Imagine what would happen if millions of aliens—industrious, adaptable, and not entirely English-speaking—suddenly landed in the United States and began remaking both themselves, and the country as a whole.
That's essentially what happened during the last two decades of the 19th century and the first two of the 20th, when more than two million Jews left Eastern Europe and came to America in search of a better life. Much extraordinary music resulted from that vast migration, samples of which can be found throughout the Milken Archive of Jewish Music: The American Experience. But nowhere will you hear more of it, or more insightful and illustrative examples, than here in Volume 12: some tender, some triumphant, but all of them flowing directly from the immigrant experience.
Many of those newly minted Jewish Americans came from the shtetls of Russia and Poland, echoes of which can be heard in "The Holyday Calamities of Avremele Melamed," Maurice Goldman's virtuoso turn for cantor, choir, and orchestra. (Go online to the Milken Archive's virtual museum for video excerpts from a live performance.) Most spoke Yiddish. And all hoped to find in the goldene medina—literally, the "golden land"— the economic opportunities and personal freedoms that had eluded them back home.
Life in the new world was not all sunshine and roses, however. Many who came expecting to find the streets paved with gold wound up living in airless tenements and slaving away in sweatshops, their dreams deferred if not completely derailed. The Polish immigrant Morris Rosenfeld, who himself toiled in the garment factories of the Lower East Side, became known as the "poet laureate of labor" for his grim descriptions of life in the needle trade. "Mayn yingele" ("My Little Boy") tells the story of a father who works such long hours that he never sees his young son awake; and you needn't understand Yiddish to hear the sorrow at the heart of "Mayn rue platz" ("My Grave"), a song that many interpret as a tribute to the 146 workers who were killed in a fire at the Triangle Shirtwaist Factory in 1911.You can hear their heartfelt patriotism in songs like "Amerike mayn vunderland" ("America, My Wonderland"), with its closing allusion to the Stars & Stripes, by the Polish-born Mikhl Gelbart; "Ikh hob dikh lib Amerike" ("I Love You, America"), by the Ukrainian-born cantor Joshua Samuel Weisser; and "Give Me Your Tired, Your Poor," from the 1949 Broadway musical Miss Liberty, by the Russian-born cantor's son Irving Berlin. Berlin's setting of the famous Emma Lazarus poem brims with cheerful optimism—a quality that is but briefly dimmed by a hushed interlude, only to rush back in like the sun peeking out from behind a cloud.
Given the exploitative conditions under which so many of them worked, it's not surprising that American Jews were at the forefront of the labor movement, or that much American Jewish music of the period had a progressive, at times even revolutionary, bent. There's no mistaking the call to arms in Gelbart's stirring "Makhnes geyen" ("Forward, Let Us Move!"), with its invocation of "the masses… marching in the struggle for victory"; or in "Mayn tsavoe" ("My Testament"), a sober setting of a poem by the Russian-born radical socialist David Edelstadt ("…when I will die, carry to my grave our flag… sprinkled with the blood of working men"). "A mol in a tsayt (Once upon a Time): Legend of Toil," by Lazar Weiner, the past master of the Yiddish art song (see Volume 9: The Art of Jewish Song), is basically an ode to unions, its tale of embattled coal miners ennobled by Weiner's elegant, multilayered music. Weiner, who was born in Ukraine and died in Queens, wrote the cantata for the socialist fraternal order known as the Arbeter Ring, or Workmen's Circle, an organization that survives to this day.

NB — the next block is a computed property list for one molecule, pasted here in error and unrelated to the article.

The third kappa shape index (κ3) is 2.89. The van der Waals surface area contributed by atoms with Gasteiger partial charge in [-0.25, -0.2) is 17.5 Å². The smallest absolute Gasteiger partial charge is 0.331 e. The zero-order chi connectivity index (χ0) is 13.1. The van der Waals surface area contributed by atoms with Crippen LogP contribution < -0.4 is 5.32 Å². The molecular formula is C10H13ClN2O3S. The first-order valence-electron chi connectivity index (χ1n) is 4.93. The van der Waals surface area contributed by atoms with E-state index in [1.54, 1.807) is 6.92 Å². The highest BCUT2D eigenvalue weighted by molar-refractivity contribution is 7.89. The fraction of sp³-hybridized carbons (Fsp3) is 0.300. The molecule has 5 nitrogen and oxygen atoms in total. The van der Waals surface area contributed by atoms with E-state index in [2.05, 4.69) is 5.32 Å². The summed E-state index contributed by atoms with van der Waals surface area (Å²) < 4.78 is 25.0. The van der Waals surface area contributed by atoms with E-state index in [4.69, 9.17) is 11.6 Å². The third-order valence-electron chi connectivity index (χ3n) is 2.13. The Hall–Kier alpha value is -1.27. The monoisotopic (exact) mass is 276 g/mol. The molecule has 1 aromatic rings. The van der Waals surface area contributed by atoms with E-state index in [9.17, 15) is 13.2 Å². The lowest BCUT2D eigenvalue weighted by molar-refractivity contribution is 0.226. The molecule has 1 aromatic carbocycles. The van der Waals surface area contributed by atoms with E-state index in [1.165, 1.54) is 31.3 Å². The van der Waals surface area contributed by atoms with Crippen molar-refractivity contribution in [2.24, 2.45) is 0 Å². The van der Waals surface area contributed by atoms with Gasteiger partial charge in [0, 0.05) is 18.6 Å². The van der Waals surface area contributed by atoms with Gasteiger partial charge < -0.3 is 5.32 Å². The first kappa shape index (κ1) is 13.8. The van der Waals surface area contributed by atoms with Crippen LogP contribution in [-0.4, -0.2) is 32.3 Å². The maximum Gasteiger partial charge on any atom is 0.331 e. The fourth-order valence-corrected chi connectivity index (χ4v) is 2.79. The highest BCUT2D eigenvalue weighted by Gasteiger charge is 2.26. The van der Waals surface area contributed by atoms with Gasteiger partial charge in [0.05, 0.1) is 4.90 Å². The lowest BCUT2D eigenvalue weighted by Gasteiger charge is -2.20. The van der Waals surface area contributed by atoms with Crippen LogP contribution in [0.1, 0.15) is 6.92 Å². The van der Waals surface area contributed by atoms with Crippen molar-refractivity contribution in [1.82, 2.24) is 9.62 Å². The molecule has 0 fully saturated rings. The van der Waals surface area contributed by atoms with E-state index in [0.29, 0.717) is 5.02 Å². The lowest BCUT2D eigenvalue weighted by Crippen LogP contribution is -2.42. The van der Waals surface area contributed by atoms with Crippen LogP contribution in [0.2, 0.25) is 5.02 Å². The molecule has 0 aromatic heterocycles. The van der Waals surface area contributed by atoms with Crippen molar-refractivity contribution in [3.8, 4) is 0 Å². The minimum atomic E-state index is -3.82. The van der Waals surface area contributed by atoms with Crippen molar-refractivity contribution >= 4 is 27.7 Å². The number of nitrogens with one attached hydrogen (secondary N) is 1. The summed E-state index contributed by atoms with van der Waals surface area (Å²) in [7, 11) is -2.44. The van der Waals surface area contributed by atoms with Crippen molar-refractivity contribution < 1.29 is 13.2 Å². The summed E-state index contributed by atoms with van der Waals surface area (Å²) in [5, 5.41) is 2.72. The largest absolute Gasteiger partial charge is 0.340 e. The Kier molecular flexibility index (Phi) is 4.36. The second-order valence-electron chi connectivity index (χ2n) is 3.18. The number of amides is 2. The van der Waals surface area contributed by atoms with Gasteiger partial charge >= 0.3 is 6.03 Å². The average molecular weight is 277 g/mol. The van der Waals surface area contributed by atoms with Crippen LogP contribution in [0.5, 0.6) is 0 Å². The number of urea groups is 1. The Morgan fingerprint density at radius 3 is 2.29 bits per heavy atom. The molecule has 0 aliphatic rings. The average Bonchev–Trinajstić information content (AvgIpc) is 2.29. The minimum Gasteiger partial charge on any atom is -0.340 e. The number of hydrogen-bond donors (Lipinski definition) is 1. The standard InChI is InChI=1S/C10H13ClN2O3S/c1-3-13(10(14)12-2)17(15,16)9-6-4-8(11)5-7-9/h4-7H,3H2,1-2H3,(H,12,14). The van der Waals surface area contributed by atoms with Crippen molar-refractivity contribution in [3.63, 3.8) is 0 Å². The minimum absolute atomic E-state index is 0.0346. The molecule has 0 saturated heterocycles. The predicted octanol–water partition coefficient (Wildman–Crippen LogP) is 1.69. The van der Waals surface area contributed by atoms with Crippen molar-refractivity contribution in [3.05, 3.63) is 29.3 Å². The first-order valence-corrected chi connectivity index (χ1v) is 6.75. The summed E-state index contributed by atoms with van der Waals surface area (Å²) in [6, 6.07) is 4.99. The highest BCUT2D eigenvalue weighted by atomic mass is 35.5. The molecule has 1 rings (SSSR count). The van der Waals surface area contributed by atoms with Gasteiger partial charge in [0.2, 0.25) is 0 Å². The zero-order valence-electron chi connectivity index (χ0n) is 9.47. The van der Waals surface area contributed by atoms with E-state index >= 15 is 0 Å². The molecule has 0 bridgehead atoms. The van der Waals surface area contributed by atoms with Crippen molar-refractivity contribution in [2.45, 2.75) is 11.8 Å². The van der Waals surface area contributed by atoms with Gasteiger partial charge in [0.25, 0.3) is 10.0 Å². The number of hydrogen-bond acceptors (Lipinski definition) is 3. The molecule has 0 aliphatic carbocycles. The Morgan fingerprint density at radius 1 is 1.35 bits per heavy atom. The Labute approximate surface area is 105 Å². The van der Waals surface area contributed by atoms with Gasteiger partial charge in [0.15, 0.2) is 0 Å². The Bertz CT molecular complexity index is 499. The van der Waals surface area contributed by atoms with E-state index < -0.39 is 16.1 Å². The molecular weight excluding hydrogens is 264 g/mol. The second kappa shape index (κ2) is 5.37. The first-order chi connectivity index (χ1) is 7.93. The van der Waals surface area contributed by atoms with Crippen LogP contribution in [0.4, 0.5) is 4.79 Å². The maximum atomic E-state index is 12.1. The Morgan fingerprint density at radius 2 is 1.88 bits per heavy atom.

American Jewish composers of the immigrant era also recast a good deal of traditional Jewish material in secular, sometimes left-leaning form. Weiner's former student, Maurice Rauch, turned a classic Yiddish short story about a saintly Hasidic rabbi into a secular humanist cantata that is by turns somber and uplifting ("Oyb nit nokh hekher"). Edelstadt's "Piramidn," meanwhile, is a folk-like Passover song that not only omits any mention of God, but portrays Moses as a kind of proto-labor leader. And the "Third Seder of the Arbeter Ring" gives a similar makeover to the entire Passover meal. Secular, left-leaning seders once drew large crowds with their socially conscious skits, dances, and songs. The selections here include a bouncy version of "Ma nishtana," or the "Four Questions"; the lovely "Zog maran," with its terraced, descending melody; and a rousing "Dayenu" from which all references to God have been neatly excised.
The music of Volume 12 covers as much territory as the immigrant experience itself. There is hope and disillusionment; passion and grief; nostalgia and the urge to remake oneself in a land of opportunity—a land where anything is possible, if not always easy. These themes inhabit not only the American Jewish experience, but the American experience writ large; and they resonate as powerfully today as they did a century ago.
So cue up Volume 12, and listen to our shared past, our communal present—and our collective future.
Founded in 1990 by philanthropist Lowell Milken, the Milken Archive of Jewish Music reflects the scope and variety of Jewish life in America. The Archive’s virtual museum www.milkenarchive.org is an interactive guide to music, videos, oral histories, photos and essays.
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